A few minutes into Lincoln Center Theater's misguided new musical "The Glorious Ones," it becomes apparent that the title is not ironic. No, indeed: For co-writers Lynn Ahrens (book and lyrics) and Stephen Flaherty (music), the show's subjects — members of a 16th-century commedia dell'arte troupe — are everyman heroes bound for glory and immortality.
Why? Because they are actors — members of that rare, courageous breed who go "without bread" to make others feel deeply. And in so doing, they "make the whole world laugh."
But the undercooked commedia dell'arte bits performed during the 90 minutes of "The Glorious Ones" are not even clever enough to support that grating claim. Even if one buys into the notion that some actors achieve immortality through their art, these actors don't.
The reason that the shows's commedia acts lack punch is clear enough. Ms. Ahrens and Mr. Flaherty have resurrected the crude, mask-wearing vagabonds of late 1500s Italy — not out of some abiding love for that tradition, but as window-dressing for a paintby-number tale of backstage envy.
Handsome as Graciela Daniele's production is, it's a misstep for the usually dependable Lincoln Center Theater. Ms. Daniele stages the action admirably and furnishes the actors with flavorful choreography; Mara Blumenfeld's costumes and Dan Ostling's charming wooden stage (beneath Tiepolo clouds) are above reproach. But their talents feel squandered on what is essentially a tale of squabbling co-workers with big egos.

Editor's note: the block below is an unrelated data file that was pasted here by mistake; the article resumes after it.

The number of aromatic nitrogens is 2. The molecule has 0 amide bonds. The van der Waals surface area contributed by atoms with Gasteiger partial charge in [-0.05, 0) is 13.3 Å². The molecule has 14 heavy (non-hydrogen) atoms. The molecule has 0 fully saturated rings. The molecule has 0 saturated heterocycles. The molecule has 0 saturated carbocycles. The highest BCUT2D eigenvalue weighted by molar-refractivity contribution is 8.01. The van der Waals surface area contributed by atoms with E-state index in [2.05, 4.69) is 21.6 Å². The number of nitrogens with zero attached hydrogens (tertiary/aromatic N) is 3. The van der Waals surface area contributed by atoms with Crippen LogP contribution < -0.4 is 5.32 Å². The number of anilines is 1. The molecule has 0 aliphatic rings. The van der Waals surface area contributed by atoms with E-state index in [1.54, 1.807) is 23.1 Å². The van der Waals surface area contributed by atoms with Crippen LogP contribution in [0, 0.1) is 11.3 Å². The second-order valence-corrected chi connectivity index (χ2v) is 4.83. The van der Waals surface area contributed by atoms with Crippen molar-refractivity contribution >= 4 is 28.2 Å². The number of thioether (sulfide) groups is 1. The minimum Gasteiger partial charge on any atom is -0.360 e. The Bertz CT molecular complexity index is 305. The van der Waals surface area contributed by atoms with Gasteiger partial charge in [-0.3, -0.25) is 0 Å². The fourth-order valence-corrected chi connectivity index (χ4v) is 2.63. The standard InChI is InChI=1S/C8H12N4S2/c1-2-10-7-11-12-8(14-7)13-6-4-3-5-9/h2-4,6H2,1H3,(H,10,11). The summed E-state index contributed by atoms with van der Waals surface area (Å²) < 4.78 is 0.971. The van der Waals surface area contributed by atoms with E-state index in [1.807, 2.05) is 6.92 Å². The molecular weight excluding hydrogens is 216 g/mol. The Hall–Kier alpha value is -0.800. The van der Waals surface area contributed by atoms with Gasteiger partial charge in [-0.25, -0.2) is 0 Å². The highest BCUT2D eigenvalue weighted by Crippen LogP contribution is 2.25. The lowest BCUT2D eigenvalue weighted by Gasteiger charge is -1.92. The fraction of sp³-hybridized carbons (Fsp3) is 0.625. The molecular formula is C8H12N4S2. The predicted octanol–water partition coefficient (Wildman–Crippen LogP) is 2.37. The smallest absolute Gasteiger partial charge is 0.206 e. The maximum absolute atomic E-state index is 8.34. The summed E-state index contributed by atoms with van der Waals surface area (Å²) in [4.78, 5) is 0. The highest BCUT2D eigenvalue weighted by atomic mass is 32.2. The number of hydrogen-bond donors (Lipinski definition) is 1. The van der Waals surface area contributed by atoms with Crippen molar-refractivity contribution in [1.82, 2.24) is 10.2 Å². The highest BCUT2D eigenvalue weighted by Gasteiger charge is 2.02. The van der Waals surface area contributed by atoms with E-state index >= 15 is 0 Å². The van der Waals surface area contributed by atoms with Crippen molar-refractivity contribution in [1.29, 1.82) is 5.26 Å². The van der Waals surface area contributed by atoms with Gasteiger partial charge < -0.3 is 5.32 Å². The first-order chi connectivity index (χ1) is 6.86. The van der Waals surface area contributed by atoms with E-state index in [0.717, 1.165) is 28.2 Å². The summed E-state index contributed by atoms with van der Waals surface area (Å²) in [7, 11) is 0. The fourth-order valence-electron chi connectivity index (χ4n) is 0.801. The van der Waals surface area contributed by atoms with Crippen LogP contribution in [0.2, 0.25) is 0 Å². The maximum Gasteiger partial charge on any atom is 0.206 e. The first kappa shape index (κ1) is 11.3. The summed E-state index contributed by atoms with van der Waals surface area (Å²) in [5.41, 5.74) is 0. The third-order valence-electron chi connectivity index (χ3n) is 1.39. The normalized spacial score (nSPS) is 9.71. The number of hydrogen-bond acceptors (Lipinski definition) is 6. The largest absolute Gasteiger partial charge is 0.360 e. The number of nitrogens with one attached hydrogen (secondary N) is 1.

Sadly, those squabbles are not even dramatized, but merely narrated. Flaminio Scala (Marc Kudisch) wastes no time in stating that he means to make his name immortal. Cue the talented upstart Francesco Andreini (Jeremy Webb), who from his first entrance is singing about the son who eventually has to usurp his father. To no one's surprise, Francesco is soon making a takeover bid; indignity of indignities, he wants to shift the troupe from improvisation to scripted plays.
That's about as much plot as "The Glorious Ones" has — the better to make room for schmaltzy ballads with titles such as "Opposite You," "My Body Wasn't Why," and "I Was Here."
More disappointing are the lazzi, slapstick skits revolving around bawdy jokes and stock types (the quack doctor, the harlequin, the sexy maiden). As the doctor and the pint-sized jester, respectively, ensemble members John Kassir and Julyana Soelistyo manage to drag a whiff of the ripe streets of 16th-century Venice into the proceedings. Mr. Kassir's clever bits of mime and Ms. Soelistyo's spoton scampering and mugging make contact with the form's circus roots. But those piquant moments only serve to draw attention to the general flatness of the skits.
Mr. Flaherty's score has some of the same troubles as the book. The songs are competent without being memorable, and seldom venture to capture a sound that might be linked either to commedia or to Renaissance Italy.
Ms. Daniele does her level best to animate "The Glorious Ones," and it's to her credit that this thin soup passes for a light meal. But there isn't much to be done for a musical about the glories of entertainment that fails to entertain.
Until January 6 (150 W. 65th St., between Broadway and Amsterdam Avenue, 212-239-6200).